But enough about the flaws. The thing that makes this film incredible in a way almost no other film in my memory manages is the enormous insignificance the imperfections of the film in the context of the film’s overall effect. I mentioned the questionable ways in which they dealt with Thor and Banner, but those flaws are made up for and then some with the relationship between Tony and his daughter Morgan. Some solid writing and scene-work on behalf of the Russos makes for a bright, shimmering light in the fog that is the first half of the film. The rest of the positives of the first half are generally couched in amusing MCU nostalgia, a real trip down memory lane, which is always welcome, but the fog clears completely in the second half. Romanoff’s death was a hard to swallow. The moment she and Clint went to Voromir you knew only one of them was coming back, but the scene between the two of them atop and on the side of the cliff is still heartbreaking. Obviously the standalone film is going to be an origins story, which I’m really looking forward to, but it was not an easy moment seeing her fall to her death. A sign of things to come. The final battle sequence in the film is just magnificent. I’m talking choc-o-block filled to the brim with moments of pure nostalgia and fan service, never feeling forced because when it came down to it that was what we were all there for. I feel perfectly inclined to banish the negatives from my mind, purely because I feel like in the grand scheme of things I don’t know how much I care. I don’t really know what else to say when it comes to the battle sequence. Immensely satisfying is the only thing that really comes to mind, I could go into specifics but we’d be here a while.
The thing they managed to do that struck me as a far fetched as I was watching the battle sequence was round it all off appropriately. I wouldn’t say I wasted a ton of bandwidth trying to think three steps ahead with this film, I was busy, you know, in awe, but there was a nagging the back of my head asking how on earth they were going to end this all on one note. In the end, that’s what was important: the film could be whatever it wanted to be but the objective here was to make the conclusion satisfying; so long as they achieved that I couldn’t find a real complaint. And do it they did, finding deeply satisfying ways to tie up some important loose ends, while leaving some tantalizingly open ended. Tony Stark’s death was one of the most releasing moments I’ve seen on screen (he’d been holding that one in since 2008). The way they treated his character over the ten years is a sight to behold, and while it was heartbreaking to see him go, they could never have done it better. Thor sets off, an Asguardian of the Galaxy, to appear (hopefully) again in future MCU films (ideally with his abs back? Please?). Banner stays on, with any luck we’ll see him again as well but I don’t imagine they’ll reverse the half-and-half stunt they pulled with him. Cap’s fate is probably my favorite. Firstly, the last scene. I shan’t say for fear, of what I’m not exactly sure. Ruining it, maybe? A more satisfying end to the film literally could not have been thought of in my book.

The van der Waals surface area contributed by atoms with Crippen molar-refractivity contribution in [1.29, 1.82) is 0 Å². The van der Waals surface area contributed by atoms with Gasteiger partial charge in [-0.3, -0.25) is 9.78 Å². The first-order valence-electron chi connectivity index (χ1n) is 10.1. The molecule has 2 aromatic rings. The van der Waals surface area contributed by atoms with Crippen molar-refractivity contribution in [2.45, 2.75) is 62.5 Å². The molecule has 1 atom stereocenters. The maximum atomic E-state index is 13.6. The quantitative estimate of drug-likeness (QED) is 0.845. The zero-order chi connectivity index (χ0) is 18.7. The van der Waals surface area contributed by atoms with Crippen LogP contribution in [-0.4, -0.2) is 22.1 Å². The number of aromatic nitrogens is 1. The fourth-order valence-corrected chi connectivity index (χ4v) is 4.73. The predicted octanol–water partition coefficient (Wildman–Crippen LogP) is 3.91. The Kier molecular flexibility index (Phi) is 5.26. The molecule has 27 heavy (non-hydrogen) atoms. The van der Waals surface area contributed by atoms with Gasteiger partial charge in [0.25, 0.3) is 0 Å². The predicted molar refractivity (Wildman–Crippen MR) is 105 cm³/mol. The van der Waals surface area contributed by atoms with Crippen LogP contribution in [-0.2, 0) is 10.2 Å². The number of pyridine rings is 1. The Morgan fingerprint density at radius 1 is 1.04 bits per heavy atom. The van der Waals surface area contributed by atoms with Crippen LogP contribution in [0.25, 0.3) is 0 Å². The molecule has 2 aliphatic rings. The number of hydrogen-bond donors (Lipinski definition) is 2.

The rest of the Avengers live on, with phase 4 set to kick off with Spiderman: Far From Home this summer. I don’t know how easy I’ll find watching those films. I’ll watch the characters I know, of course, but the same excitement won’t be there for me.
Unless they do it again? The biggest threat in the MCU was just faced, what more could they throw at us? I haven’t read the Comics, I’d call myself a pretty big fan of the films but the lore is something I’m far from versed in. Maybe they’ll think of something, maybe that something already exists. In the meantime, I’m satisfied with my satisfaction. Avengers Endgame is a flawed movie, but I’d argue that if that’s your focus, you’re focusing on the wrong thing. In 2008 I went for the very first Iron Man. I came out of the theatre having witnessed a man stand in front of the world and say the words “I am Iron Man.” 11 years later I’ve done the same. I’d like to thank Kevin Feige, The Russo Brothers, and the entire cast and crew that’ve worked on the MCU over the last decade, starting right with Jon Favreau. They have done something incredible, an unprecedented triumph in storytelling. It’s going to be weird to see it still going. All in all, I’d tell you to go see this film if I didn’t know you already have. I loved it 3000.
– Aman Datta
Aman’s Score – How could I reasonably rate this one. Aryamaan’s Score –